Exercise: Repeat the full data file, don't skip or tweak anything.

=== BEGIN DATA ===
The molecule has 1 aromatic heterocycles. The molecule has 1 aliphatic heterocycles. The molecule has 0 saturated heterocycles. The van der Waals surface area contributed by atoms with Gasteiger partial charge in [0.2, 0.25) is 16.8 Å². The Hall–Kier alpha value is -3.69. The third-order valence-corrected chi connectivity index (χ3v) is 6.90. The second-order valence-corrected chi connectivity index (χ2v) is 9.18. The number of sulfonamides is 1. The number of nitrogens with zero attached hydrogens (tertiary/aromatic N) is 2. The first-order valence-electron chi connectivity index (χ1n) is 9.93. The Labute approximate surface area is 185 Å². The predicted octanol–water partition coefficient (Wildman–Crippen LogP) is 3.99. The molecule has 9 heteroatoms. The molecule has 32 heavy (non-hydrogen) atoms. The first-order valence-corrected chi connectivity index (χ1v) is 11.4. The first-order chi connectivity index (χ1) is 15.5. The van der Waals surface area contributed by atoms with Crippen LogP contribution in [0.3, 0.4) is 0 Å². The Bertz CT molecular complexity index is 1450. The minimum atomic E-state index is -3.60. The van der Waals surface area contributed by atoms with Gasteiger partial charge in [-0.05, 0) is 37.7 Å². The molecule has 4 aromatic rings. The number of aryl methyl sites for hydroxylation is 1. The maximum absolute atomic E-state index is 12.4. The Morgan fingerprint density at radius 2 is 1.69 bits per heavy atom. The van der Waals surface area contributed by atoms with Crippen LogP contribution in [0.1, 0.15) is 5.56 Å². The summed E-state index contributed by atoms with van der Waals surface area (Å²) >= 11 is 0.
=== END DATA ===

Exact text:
The molecule has 1 aromatic heterocycles. The molecule has 1 aliphatic heterocycles. The molecule has 0 saturated heterocycles. The van der Waals surface area contributed by atoms with Gasteiger partial charge in [0.2, 0.25) is 16.8 Å². The Hall–Kier alpha value is -3.69. The third-order valence-corrected chi connectivity index (χ3v) is 6.90. The second-order valence-corrected chi connectivity index (χ2v) is 9.18. The number of sulfonamides is 1. The number of nitrogens with zero attached hydrogens (tertiary/aromatic N) is 2. The first-order valence-electron chi connectivity index (χ1n) is 9.93. The Labute approximate surface area is 185 Å². The predicted octanol–water partition coefficient (Wildman–Crippen LogP) is 3.99. The molecule has 9 heteroatoms. The molecule has 32 heavy (non-hydrogen) atoms. The first-order valence-corrected chi connectivity index (χ1v) is 11.4. The first-order chi connectivity index (χ1) is 15.5. The van der Waals surface area contributed by atoms with Crippen LogP contribution in [0.3, 0.4) is 0 Å². The Bertz CT molecular complexity index is 1450. The minimum atomic E-state index is -3.60. The van der Waals surface area contributed by atoms with Gasteiger partial charge in [-0.05, 0) is 37.7 Å². The molecule has 4 aromatic rings. The number of aryl methyl sites for hydroxylation is 1. The maximum absolute atomic E-state index is 12.4. The Morgan fingerprint density at radius 2 is 1.69 bits per heavy atom. The van der Waals surface area contributed by atoms with Crippen LogP contribution in [0.1, 0.15) is 5.56 Å². The summed E-state index contributed by atoms with van der Waals surface area (Å²) >= 11 is 0.